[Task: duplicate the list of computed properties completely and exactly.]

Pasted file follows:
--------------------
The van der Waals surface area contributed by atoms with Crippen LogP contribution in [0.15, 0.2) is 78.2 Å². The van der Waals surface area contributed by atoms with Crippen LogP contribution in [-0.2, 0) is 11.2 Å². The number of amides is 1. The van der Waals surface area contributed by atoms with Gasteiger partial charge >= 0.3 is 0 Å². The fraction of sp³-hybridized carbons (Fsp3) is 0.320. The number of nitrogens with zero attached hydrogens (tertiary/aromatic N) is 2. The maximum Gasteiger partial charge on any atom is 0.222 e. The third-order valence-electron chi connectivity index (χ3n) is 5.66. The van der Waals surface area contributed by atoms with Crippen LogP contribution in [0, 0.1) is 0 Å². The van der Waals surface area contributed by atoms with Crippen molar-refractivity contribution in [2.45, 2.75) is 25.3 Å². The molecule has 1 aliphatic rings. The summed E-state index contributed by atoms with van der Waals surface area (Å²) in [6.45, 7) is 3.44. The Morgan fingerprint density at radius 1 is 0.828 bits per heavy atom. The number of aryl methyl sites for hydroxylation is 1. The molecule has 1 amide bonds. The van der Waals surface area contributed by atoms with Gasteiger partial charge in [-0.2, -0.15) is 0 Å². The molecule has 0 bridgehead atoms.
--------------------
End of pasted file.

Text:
The van der Waals surface area contributed by atoms with Crippen LogP contribution in [0.15, 0.2) is 78.2 Å². The van der Waals surface area contributed by atoms with Crippen LogP contribution in [-0.2, 0) is 11.2 Å². The number of amides is 1. The van der Waals surface area contributed by atoms with Gasteiger partial charge >= 0.3 is 0 Å². The fraction of sp³-hybridized carbons (Fsp3) is 0.320. The number of nitrogens with zero attached hydrogens (tertiary/aromatic N) is 2. The maximum Gasteiger partial charge on any atom is 0.222 e. The third-order valence-electron chi connectivity index (χ3n) is 5.66. The van der Waals surface area contributed by atoms with Crippen LogP contribution in [0, 0.1) is 0 Å². The van der Waals surface area contributed by atoms with Crippen molar-refractivity contribution in [2.45, 2.75) is 25.3 Å². The molecule has 1 aliphatic rings. The summed E-state index contributed by atoms with van der Waals surface area (Å²) in [6.45, 7) is 3.44. The Morgan fingerprint density at radius 1 is 0.828 bits per heavy atom. The number of aryl methyl sites for hydroxylation is 1. The molecule has 1 amide bonds. The van der Waals surface area contributed by atoms with Gasteiger partial charge in [-0.2, -0.15) is 0 Å². The molecule has 0 bridgehead atoms.